The Canadian Shield refers to the exposed portion of the continental crust underlying North America.
The Canadian Shield refers to the exposed portion of the continental crust underlying North America. The crust, also known as the North American Craton, consists of rock from the Archean and Proterozoic eons and extends from Mexico to Greenland. The Canadian portion runs from central Ontario north to the Arctic Archipelago, and from Labrador west to the Northwest Territories. The Shield includes some of the oldest rocks on Earth (possibly more than 4 billion years old). While at times a barrier to settlement, the Shield has also yielded great resources, including minerals, coniferous forests and the capacity for hydroelectric developments.
The Canadian Shield covers about 5 million km2. Repeated advances of glacial ice have scoured its surface and left it strewn with countless lakes, rivers, streams and ponds. Along its edge lie many of the great lakes and waterways of Canada: the eastern shores of Great Bear Lake, Great Slave Lake, Lake Athabasca and Lake Winnipeg; the northern shores of Lake of the Woods, Lake Superior and Lake Huron; and the north shore of the St Lawrence River.
The origin and age of the Shield were among the great mysteries of Canadian geology. Canada's oldest rocks (3.96 billion years) were found east of Great Bear Lake. The Shield's southern limits were traced by Alexander Murray, who, in 1851–52, examined the country below Gananoque, Ottawa, the St Lawrence and Ottawa rivers, and the perimeter from Kingston to Lake Superior. A.C. Lawson made an important contribution by working out the Precambrian succession in the 1880s, but a more current time scale was not developed until the 1950s, when geologists such as C.H. Stockwell had seismic and gravity measures at their disposal (see Geological History). Stockwell divided the Shield into three great provinces – Superior, Churchill and Grenville – and 23 sub-provinces. The word province was used to denote regions with similar geological histories. Today, geologists generally use the word “terrane” instead of province, and understand the Shield to be made up of pieces of the Earth’s crust which, through the process of plate tectonics, began colliding together more than 3 billion years ago (see Geological Regions).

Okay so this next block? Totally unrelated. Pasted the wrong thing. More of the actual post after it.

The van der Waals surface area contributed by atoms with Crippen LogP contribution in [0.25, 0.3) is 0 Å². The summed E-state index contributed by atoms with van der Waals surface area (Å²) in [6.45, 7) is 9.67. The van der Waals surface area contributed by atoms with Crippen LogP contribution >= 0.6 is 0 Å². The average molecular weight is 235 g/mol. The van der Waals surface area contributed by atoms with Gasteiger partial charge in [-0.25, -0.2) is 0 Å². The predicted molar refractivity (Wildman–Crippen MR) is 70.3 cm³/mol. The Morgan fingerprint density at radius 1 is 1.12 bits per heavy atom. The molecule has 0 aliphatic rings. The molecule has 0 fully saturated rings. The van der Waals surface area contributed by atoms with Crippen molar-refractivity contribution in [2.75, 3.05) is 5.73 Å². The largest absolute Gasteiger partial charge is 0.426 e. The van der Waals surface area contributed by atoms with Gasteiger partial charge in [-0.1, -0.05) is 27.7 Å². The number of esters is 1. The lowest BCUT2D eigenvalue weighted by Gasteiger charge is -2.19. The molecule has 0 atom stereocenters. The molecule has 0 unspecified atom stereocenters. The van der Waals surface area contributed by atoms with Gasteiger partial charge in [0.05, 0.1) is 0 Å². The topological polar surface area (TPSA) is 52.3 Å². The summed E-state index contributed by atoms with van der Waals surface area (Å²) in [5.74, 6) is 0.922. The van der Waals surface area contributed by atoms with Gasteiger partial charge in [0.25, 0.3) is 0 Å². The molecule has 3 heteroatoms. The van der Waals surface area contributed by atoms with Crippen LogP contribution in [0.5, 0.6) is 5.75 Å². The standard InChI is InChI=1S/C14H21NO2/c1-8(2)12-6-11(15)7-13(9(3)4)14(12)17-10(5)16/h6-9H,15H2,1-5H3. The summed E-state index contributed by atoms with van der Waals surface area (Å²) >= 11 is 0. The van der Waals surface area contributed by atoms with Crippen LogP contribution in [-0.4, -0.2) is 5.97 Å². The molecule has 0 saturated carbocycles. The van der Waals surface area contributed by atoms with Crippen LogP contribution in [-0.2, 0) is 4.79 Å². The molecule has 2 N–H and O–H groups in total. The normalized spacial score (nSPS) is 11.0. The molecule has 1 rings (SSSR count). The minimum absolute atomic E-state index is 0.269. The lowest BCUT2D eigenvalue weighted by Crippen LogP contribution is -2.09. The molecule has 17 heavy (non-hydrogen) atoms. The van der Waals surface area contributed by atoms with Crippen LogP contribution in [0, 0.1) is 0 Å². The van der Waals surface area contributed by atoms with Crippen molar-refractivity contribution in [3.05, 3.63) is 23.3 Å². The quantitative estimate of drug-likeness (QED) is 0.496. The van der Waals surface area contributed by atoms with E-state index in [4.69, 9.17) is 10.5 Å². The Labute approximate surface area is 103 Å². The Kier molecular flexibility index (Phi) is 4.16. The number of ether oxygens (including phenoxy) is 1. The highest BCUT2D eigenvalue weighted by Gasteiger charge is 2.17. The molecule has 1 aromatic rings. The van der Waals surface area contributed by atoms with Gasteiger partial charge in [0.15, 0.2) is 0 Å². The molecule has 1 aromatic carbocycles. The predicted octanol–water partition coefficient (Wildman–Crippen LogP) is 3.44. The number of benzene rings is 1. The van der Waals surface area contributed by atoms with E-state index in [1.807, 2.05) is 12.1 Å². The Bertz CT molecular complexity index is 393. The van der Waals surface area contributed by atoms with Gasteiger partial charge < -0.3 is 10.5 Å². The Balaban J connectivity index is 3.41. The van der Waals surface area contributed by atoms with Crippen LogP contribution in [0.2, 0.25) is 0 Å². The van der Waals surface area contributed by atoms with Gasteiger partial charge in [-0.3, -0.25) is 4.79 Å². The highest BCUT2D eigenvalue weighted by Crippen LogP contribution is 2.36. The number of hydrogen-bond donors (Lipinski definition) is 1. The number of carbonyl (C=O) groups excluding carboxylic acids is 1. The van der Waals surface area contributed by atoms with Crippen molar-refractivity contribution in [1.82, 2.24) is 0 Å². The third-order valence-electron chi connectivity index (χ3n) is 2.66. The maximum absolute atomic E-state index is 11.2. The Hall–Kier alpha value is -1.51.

The Shield has had a profound effect on Canadian history, settlement and economic development. In pre-European times it was the home of Algonquian nomadic hunters, who developed the birchbark canoe to travel its myriad waterways. The coureurs de bois, voyageurs and explorers used similar canoes to penetrate the continent.
The bare rock, thin soils, muskeg and insects of the Shield have presented a barrier to settlement. The Shield’s perimeter ends abruptly at the agricultural frontier of the Prairie provinces and eastern Canada. The railway link to the West literally had to be blasted through Shield rock, coincidentally exposing its great treasures: gold, silver, nickel, cobalt, zinc, copper and iron ore. Its coniferous forests and hydroelectric power support a large pulp and paper industry. Gigantic power developments at Churchill Falls, Labrador; James Bay, Québec; Kettle Rapids, Manitoba and elsewhere, feed electricity to the urban south.
This land of bedrock and bush has left its imprint on some of Canada's best literature, art and drama. For generations, the stark and rugged beauty of the Canadian Shield has attracted cottagers and recreationists from the urban south as well as tourists from all over the world.